Parenting is literally the hardest thing we’ll ever do
“Is my kid ever going to actually do what I say?”
“Is she ever going to get passed this phase?”
“I am ever going to feel normal again?”
And here’s the truth, the answers to those questions will look and feel different for every parent and every child. We’re all unique and there’s no one-sized-fits-all approach to parenting. And anyone who tells you that is mistaken.
That’s why I’m so passionate about using positive parenting with my kids. This approach to parenting isn’t a “do this” manual. It’s more of a “consider this” way of seeing myself and my kids.
It’s helped me go from a frustrated, overwhelmed and screaming-head kind of mom to one who can actually remain calm and effectively communicate with my kids even when I’m fuming. That’s huge for me! I still have bad days and mess ups but those are no longer my daily norm.
I want to simply share some of my own biggest parenting challenges and how I found solutions that actually worked. I’m a mom of a toddler, a school-aged child, and a teen. That’s a lot going on in my house and these tips work with all of them!
5 Simple Solutions for my Biggest Parenting Challenges
1 – My Kids Never Listened to Me Until I Yelled
This is such a huge one for me. Like I said, I used to yell to be heard. It felt like the only way my kids responded was when I yelled and got angry. I got to a point where I started to believe that this was just how my kids needed to hear instruction.
When in reality, they didn’t like being yelled at
I made a regular practice of throwing out empty threats like they were prizes at a sporting event. My kids came to NOT believe what I said and this caused my frustration, followed by lots of what I thought was necessary yelling.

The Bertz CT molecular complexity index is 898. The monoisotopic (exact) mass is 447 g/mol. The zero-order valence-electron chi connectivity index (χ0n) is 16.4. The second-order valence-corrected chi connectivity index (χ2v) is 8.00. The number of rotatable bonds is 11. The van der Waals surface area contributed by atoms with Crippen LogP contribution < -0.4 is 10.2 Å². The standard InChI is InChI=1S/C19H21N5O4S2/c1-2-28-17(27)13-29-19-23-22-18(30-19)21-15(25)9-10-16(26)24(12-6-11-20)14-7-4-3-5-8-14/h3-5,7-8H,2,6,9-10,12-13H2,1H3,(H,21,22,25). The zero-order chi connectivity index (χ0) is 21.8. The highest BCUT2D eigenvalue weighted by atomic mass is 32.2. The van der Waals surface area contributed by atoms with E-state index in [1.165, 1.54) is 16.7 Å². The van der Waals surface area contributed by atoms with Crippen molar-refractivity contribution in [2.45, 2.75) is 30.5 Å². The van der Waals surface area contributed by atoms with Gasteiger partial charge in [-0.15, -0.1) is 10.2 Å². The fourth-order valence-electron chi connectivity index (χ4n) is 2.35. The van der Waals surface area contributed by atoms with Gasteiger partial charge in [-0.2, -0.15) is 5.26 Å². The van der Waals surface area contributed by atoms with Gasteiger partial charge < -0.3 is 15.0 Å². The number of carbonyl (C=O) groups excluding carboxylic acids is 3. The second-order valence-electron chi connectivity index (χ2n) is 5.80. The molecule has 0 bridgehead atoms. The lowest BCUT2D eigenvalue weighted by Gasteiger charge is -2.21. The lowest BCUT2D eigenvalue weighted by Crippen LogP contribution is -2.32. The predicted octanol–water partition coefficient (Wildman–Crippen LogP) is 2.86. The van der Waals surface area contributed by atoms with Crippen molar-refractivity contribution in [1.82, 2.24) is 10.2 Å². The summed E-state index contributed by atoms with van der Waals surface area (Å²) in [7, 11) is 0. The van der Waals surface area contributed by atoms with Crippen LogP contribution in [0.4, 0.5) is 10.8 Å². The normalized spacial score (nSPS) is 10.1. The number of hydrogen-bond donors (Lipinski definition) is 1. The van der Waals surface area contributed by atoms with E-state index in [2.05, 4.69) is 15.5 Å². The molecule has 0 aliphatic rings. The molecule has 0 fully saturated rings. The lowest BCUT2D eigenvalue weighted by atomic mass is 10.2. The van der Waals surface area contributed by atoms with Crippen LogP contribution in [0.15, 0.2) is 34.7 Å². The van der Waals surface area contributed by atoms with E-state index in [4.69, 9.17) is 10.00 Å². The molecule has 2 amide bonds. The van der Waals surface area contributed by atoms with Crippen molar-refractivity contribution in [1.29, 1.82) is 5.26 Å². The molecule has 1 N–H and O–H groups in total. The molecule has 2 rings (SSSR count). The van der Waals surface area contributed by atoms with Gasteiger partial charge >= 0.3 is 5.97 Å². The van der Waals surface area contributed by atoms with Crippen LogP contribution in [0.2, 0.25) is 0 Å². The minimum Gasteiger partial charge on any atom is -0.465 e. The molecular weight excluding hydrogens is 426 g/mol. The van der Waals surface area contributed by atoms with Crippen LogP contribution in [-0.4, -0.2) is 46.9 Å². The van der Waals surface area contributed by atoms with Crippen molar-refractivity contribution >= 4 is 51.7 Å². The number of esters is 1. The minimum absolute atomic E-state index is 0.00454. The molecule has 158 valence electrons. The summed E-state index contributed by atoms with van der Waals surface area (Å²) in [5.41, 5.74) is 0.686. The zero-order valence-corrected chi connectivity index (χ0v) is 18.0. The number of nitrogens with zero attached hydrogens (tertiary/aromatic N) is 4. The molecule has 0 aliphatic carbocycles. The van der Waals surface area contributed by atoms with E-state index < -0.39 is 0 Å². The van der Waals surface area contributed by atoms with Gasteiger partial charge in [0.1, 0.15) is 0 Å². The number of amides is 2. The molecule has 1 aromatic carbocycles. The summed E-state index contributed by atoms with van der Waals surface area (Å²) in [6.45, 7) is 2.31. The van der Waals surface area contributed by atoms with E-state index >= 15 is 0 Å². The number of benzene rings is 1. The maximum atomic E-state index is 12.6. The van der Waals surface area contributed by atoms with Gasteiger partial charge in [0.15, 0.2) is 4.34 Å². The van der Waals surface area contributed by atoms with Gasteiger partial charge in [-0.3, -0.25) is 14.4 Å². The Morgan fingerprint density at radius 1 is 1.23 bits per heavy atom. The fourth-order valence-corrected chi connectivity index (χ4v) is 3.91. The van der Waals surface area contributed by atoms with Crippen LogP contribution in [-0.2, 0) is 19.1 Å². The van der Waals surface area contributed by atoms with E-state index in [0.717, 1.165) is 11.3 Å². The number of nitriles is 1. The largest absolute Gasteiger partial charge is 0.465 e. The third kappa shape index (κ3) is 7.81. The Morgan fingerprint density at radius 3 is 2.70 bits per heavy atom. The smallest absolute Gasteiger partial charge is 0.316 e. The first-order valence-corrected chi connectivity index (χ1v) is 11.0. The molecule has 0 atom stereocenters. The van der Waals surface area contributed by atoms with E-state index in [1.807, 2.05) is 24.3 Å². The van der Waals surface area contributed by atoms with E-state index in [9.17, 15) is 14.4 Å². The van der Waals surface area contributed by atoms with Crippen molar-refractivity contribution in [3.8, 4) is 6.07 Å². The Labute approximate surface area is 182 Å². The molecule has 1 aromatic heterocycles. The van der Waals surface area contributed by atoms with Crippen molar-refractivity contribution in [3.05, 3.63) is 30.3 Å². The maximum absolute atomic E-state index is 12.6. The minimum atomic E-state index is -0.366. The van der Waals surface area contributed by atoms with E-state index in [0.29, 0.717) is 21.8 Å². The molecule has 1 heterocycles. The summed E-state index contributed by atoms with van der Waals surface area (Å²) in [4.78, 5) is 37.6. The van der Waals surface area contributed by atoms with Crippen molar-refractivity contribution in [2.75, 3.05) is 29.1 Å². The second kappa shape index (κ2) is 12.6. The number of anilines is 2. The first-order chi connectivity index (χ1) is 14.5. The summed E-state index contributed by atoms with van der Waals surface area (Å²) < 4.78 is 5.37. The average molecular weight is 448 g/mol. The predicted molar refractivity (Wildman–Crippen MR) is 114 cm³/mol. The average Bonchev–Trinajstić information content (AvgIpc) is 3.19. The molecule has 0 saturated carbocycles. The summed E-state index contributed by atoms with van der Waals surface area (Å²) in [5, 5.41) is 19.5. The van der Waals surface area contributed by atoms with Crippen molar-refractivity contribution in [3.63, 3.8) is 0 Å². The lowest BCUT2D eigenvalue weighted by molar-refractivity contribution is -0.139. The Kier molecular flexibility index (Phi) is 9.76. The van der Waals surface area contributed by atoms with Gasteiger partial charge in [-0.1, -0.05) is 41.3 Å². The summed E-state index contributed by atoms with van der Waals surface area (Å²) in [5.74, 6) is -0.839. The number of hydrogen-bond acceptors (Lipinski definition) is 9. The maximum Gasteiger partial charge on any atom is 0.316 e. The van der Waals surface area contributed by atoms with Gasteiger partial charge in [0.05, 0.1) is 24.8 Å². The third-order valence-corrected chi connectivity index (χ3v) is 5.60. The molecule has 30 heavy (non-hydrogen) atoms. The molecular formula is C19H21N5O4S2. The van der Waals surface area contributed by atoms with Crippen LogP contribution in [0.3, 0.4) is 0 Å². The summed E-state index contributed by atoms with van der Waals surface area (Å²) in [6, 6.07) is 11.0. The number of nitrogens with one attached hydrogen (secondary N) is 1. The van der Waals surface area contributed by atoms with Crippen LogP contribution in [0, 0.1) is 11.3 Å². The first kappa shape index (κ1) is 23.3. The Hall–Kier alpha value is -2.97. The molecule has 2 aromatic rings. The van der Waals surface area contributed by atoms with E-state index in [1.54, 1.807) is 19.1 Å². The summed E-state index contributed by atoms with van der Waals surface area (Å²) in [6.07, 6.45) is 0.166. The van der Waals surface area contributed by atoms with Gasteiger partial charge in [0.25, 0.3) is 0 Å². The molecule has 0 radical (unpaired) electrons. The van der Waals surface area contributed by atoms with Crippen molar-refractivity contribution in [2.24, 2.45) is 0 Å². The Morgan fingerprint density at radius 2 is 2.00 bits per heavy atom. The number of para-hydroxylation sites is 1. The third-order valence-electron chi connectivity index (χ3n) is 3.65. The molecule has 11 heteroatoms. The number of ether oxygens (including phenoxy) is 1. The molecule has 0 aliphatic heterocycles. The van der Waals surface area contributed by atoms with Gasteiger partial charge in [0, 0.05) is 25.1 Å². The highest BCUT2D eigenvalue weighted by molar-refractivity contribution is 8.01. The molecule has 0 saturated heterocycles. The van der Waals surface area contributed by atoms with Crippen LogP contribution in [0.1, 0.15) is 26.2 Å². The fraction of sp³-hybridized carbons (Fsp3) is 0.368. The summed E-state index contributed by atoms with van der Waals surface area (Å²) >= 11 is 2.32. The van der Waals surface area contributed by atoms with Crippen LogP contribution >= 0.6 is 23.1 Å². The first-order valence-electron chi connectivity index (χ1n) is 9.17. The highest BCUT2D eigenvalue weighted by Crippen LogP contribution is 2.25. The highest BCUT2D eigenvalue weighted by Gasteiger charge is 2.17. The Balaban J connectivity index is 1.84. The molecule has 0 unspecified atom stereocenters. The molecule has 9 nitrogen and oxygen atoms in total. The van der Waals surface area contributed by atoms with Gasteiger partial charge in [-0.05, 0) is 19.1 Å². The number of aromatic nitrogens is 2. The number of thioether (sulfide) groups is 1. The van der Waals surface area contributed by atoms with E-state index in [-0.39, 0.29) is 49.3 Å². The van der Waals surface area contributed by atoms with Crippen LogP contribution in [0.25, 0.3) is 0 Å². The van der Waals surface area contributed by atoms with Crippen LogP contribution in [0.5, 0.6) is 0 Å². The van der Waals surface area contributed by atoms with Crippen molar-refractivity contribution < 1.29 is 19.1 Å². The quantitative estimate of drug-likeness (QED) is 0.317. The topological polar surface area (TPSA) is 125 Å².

All this changed when I started to only say things I was absolutely going to follow through on and no fluff. In addition, nagging and barking orders constantly never helped either. I found that treating my kids with respect and like people goes a long way.
2 – Mom Guilt was Consuming Me
As a mom, there are so many choices we have to make in a single day that can totally shape the life of our child. This person we’ve been trusted to take care of and lovingly raise into a good human being.
Along the way, the pressure, doubts and mistakes we make can smother our joy and confidence as moms.
I watched the movie BirdBox the other night and all I kept thinking was how Sandra’s character had to keep those precious children alive in the most horrendous of circumstances. The stress of just watching it unfold on TV was almost too much for me!
Here’s what I’m learning about mom guilt. First having it at all means I’m a great, loving, and caring mother. The fact that I even care about how good I’m doing says volumes. There are many moms out there that don’t.
And second, praying to constantly seek God’s direction for my home and also writing down my concerns helps me make the best decisions for us. After that, I’m intentional about NOT obsessing about my choices or my mistakes (because we don’t always get it right) so I can live in peace.
3 – I struggled with balancing work and kids
I’ve always been a working mom since my first daughter was born. I’ve just been blessed to have been able to work from home all these years. I started out doing work I hated and have shifted over the years to doing work I love.
Along the way, I struggled a whole lot with balancing the work load I was responsible for and taking care of my kids and home. The process wasn’t easy and never looked pretty but I found my own version of balance.
I don’t really know if there is such thing as true balance between our families and work. And it doesn’t matter if you work inside the home, outside the home or something different entirely. The key is creating healthy boundaries and being intentional about how you spend your time.